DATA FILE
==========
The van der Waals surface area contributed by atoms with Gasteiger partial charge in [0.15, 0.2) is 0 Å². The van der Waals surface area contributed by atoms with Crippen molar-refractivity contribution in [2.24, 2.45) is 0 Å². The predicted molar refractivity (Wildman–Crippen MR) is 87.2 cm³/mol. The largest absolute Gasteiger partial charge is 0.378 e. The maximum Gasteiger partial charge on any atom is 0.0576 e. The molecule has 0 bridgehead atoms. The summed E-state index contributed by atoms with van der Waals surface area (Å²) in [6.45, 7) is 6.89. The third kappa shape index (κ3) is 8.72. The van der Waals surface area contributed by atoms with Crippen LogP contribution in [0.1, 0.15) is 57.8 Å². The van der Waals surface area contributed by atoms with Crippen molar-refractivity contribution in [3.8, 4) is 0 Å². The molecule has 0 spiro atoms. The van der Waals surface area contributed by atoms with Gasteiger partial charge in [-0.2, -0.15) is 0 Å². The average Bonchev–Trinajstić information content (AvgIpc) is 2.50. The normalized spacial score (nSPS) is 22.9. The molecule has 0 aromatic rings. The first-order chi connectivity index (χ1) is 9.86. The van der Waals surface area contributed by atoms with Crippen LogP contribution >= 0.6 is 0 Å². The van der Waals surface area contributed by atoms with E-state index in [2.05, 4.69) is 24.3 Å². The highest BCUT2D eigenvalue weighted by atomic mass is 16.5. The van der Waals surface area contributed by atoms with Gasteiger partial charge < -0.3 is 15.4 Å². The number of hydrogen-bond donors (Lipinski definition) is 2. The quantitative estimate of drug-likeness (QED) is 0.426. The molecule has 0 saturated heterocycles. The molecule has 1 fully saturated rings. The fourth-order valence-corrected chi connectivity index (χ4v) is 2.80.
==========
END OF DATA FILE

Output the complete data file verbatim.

The van der Waals surface area contributed by atoms with Gasteiger partial charge in [0.15, 0.2) is 0 Å². The van der Waals surface area contributed by atoms with Crippen molar-refractivity contribution in [2.24, 2.45) is 0 Å². The predicted molar refractivity (Wildman–Crippen MR) is 87.2 cm³/mol. The largest absolute Gasteiger partial charge is 0.378 e. The maximum Gasteiger partial charge on any atom is 0.0576 e. The molecule has 0 bridgehead atoms. The summed E-state index contributed by atoms with van der Waals surface area (Å²) in [6.45, 7) is 6.89. The third kappa shape index (κ3) is 8.72. The van der Waals surface area contributed by atoms with Crippen LogP contribution in [0.1, 0.15) is 57.8 Å². The van der Waals surface area contributed by atoms with Crippen molar-refractivity contribution in [3.8, 4) is 0 Å². The molecule has 0 spiro atoms. The van der Waals surface area contributed by atoms with Gasteiger partial charge in [-0.2, -0.15) is 0 Å². The average Bonchev–Trinajstić information content (AvgIpc) is 2.50. The normalized spacial score (nSPS) is 22.9. The molecule has 0 aromatic rings. The first-order chi connectivity index (χ1) is 9.86. The van der Waals surface area contributed by atoms with Crippen LogP contribution >= 0.6 is 0 Å². The van der Waals surface area contributed by atoms with E-state index in [2.05, 4.69) is 24.3 Å². The highest BCUT2D eigenvalue weighted by atomic mass is 16.5. The van der Waals surface area contributed by atoms with Gasteiger partial charge < -0.3 is 15.4 Å². The number of hydrogen-bond donors (Lipinski definition) is 2. The quantitative estimate of drug-likeness (QED) is 0.426. The molecule has 0 saturated heterocycles. The molecule has 1 fully saturated rings. The fourth-order valence-corrected chi connectivity index (χ4v) is 2.80.